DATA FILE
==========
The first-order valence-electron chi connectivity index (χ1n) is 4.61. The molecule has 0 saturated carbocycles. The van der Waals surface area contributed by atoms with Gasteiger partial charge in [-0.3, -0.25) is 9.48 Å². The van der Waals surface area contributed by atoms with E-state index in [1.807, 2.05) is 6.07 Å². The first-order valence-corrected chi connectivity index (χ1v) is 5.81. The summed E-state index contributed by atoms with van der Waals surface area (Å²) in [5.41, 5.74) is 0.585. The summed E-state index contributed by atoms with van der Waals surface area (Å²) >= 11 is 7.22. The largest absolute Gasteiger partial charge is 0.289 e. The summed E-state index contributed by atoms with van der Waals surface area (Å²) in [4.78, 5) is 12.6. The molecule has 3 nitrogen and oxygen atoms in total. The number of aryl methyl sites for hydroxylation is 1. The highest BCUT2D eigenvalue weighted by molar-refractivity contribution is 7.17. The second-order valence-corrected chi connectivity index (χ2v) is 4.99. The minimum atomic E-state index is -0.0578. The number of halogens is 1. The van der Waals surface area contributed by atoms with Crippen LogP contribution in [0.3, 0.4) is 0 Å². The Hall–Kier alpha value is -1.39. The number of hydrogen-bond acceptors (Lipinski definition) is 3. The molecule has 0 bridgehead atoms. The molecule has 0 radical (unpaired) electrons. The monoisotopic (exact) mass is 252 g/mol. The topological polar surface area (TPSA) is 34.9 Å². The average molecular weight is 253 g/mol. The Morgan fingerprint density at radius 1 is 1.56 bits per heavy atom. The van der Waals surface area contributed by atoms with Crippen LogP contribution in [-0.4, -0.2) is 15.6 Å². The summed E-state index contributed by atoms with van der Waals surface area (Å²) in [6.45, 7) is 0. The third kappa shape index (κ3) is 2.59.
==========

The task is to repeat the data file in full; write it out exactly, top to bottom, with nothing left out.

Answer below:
The first-order valence-electron chi connectivity index (χ1n) is 4.61. The molecule has 0 saturated carbocycles. The van der Waals surface area contributed by atoms with Gasteiger partial charge in [-0.3, -0.25) is 9.48 Å². The van der Waals surface area contributed by atoms with E-state index in [1.807, 2.05) is 6.07 Å². The first-order valence-corrected chi connectivity index (χ1v) is 5.81. The summed E-state index contributed by atoms with van der Waals surface area (Å²) in [5.41, 5.74) is 0.585. The summed E-state index contributed by atoms with van der Waals surface area (Å²) >= 11 is 7.22. The largest absolute Gasteiger partial charge is 0.289 e. The summed E-state index contributed by atoms with van der Waals surface area (Å²) in [4.78, 5) is 12.6. The molecule has 3 nitrogen and oxygen atoms in total. The number of aryl methyl sites for hydroxylation is 1. The highest BCUT2D eigenvalue weighted by molar-refractivity contribution is 7.17. The second-order valence-corrected chi connectivity index (χ2v) is 4.99. The minimum atomic E-state index is -0.0578. The number of halogens is 1. The van der Waals surface area contributed by atoms with Crippen LogP contribution in [0.3, 0.4) is 0 Å². The Hall–Kier alpha value is -1.39. The number of hydrogen-bond acceptors (Lipinski definition) is 3. The molecule has 0 bridgehead atoms. The molecule has 0 radical (unpaired) electrons. The monoisotopic (exact) mass is 252 g/mol. The topological polar surface area (TPSA) is 34.9 Å². The average molecular weight is 253 g/mol. The Morgan fingerprint density at radius 1 is 1.56 bits per heavy atom. The van der Waals surface area contributed by atoms with Crippen LogP contribution in [-0.4, -0.2) is 15.6 Å². The summed E-state index contributed by atoms with van der Waals surface area (Å²) in [6.45, 7) is 0. The third kappa shape index (κ3) is 2.59.